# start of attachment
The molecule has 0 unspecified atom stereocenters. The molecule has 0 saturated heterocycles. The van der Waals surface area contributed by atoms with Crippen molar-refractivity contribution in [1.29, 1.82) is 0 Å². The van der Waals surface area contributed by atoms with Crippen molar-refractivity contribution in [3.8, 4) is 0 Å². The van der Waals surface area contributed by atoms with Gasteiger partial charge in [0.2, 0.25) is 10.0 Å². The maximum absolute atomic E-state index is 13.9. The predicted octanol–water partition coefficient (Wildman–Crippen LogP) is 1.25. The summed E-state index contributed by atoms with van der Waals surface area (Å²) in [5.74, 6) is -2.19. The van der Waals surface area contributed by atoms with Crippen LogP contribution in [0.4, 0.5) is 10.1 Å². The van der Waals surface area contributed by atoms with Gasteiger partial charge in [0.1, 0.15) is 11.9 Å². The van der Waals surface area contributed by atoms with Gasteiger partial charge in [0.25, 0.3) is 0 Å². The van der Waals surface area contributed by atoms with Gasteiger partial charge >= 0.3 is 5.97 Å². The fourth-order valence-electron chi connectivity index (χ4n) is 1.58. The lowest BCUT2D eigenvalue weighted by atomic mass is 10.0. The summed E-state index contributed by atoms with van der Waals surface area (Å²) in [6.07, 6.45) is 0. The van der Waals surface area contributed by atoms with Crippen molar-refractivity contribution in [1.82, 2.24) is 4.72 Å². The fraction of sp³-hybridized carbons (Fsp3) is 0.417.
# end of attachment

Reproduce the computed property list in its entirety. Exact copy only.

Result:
The molecule has 0 unspecified atom stereocenters. The molecule has 0 saturated heterocycles. The van der Waals surface area contributed by atoms with Crippen molar-refractivity contribution in [1.29, 1.82) is 0 Å². The van der Waals surface area contributed by atoms with Crippen molar-refractivity contribution in [3.8, 4) is 0 Å². The van der Waals surface area contributed by atoms with Gasteiger partial charge in [0.2, 0.25) is 10.0 Å². The maximum absolute atomic E-state index is 13.9. The predicted octanol–water partition coefficient (Wildman–Crippen LogP) is 1.25. The summed E-state index contributed by atoms with van der Waals surface area (Å²) in [5.74, 6) is -2.19. The van der Waals surface area contributed by atoms with Crippen LogP contribution in [0.4, 0.5) is 10.1 Å². The van der Waals surface area contributed by atoms with Gasteiger partial charge in [0.1, 0.15) is 11.9 Å². The van der Waals surface area contributed by atoms with Gasteiger partial charge in [0.25, 0.3) is 0 Å². The van der Waals surface area contributed by atoms with Gasteiger partial charge >= 0.3 is 5.97 Å². The fourth-order valence-electron chi connectivity index (χ4n) is 1.58. The lowest BCUT2D eigenvalue weighted by atomic mass is 10.0. The summed E-state index contributed by atoms with van der Waals surface area (Å²) in [6.07, 6.45) is 0. The van der Waals surface area contributed by atoms with Crippen molar-refractivity contribution in [1.82, 2.24) is 4.72 Å². The fraction of sp³-hybridized carbons (Fsp3) is 0.417.